U.S. futures are higher this morning as investors continue to evaluate second-quarter earnings. Global stocks were lower on growing tensions in the Middle East has boosted crudes oil higher by $1. Also, contradictory commentary from Fed officials has traders concerned about the size of a possible rate cut this week.
The S&P 500 failed to stay above the 3,000 level on Friday and closed at 2967.61. The index is now in the middle of a trading range at 2963.44-3002.33. Volume was higher on, and the RSI index turned back down, closing just above the 50 level at 55.81. We see this a standard trading action after achieving a new all-time high on 7/15/2019 at 3017.80. We hope to see the index base for a few more days at these levels and then try to take to print a new high.
We are currently long term bullish and short cautious.
John N. Lilly III
Accredited Portfolio Management Advisor℠
Accredited Asset Management Specialist℠
Portfolio Manager, RJ
Partner, Windsor Wealth
The Relative Strength Index (RSI), developed by J. Welles Wilder, is a momentum oscillator that measures the speed and changes of price movements.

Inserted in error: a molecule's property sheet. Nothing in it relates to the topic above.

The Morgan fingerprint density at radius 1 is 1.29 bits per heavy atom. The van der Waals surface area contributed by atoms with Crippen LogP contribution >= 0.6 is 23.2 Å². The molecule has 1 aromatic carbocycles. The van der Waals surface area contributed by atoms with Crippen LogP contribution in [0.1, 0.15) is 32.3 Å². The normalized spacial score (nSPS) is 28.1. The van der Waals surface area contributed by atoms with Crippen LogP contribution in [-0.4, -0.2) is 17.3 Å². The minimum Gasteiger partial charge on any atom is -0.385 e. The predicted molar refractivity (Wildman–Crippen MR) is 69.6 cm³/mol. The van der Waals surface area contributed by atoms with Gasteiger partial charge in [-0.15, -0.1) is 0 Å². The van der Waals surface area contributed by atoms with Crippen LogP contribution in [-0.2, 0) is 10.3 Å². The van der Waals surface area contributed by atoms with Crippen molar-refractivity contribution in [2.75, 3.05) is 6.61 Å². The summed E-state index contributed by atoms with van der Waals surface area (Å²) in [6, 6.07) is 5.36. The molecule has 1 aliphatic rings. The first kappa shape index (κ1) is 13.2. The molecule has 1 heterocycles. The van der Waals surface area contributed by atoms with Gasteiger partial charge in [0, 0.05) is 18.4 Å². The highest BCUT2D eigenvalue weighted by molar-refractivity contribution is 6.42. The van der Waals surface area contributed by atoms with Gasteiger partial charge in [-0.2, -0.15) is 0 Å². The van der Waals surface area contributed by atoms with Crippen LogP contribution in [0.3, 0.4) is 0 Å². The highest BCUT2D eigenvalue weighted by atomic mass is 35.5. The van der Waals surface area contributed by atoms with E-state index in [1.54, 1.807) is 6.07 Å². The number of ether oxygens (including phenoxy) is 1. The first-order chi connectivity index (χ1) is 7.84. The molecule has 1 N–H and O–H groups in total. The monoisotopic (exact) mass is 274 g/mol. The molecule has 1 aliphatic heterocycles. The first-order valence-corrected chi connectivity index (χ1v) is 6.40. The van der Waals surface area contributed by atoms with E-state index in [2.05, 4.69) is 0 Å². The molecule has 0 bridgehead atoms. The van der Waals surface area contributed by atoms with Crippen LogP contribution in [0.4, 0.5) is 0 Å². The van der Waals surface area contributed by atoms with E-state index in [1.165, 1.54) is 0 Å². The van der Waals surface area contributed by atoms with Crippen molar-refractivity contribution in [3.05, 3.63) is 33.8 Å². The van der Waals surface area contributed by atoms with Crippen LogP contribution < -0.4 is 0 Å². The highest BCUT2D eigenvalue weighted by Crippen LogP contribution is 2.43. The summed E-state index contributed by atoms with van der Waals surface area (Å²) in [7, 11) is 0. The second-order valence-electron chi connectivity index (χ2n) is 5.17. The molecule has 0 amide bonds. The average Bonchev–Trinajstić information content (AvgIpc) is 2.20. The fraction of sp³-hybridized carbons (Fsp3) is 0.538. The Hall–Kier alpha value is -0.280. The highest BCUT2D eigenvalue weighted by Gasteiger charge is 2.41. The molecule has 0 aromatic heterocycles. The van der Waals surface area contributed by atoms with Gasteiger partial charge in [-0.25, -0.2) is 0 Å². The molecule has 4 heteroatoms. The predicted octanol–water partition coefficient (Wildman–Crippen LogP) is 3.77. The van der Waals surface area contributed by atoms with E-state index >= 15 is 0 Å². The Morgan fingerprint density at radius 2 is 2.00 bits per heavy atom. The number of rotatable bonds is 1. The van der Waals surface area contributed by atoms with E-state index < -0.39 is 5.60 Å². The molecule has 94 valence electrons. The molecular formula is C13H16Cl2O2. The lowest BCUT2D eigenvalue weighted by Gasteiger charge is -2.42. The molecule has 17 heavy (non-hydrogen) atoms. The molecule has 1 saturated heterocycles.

The S&P 500 is an unmanaged index of 500 widely held stocks that is generally considered representative of the U.S stock market. Past performance may not be indicative of future results. Keep in mind that individuals cannot invest directly in any index, and index performance does not include transaction costs or other fees, which will affect actual investment performance. Individual investors’ results will vary. Opinions expressed are those of the author John N. Lilly III, and not necessarily those of Raymond James. “There is no guarantee that these statements, opinions or forecast provided herein will prove to be correct. “The information contained was received from sources believed to be reliable, but accuracy is not guaranteed. Investing always involves risk and you may incur a profit or loss. No investment strategy can guarantee success. The charts and/or tables presented herein are for illustrative purposes only and should not be considered as the sole basis for your investment decision. International investing involves special risks, including currency fluctuations, different financial accounting standards, and possible political and economic volatility. Investing in emerging markets can be riskier than investing in well-established foreign markets.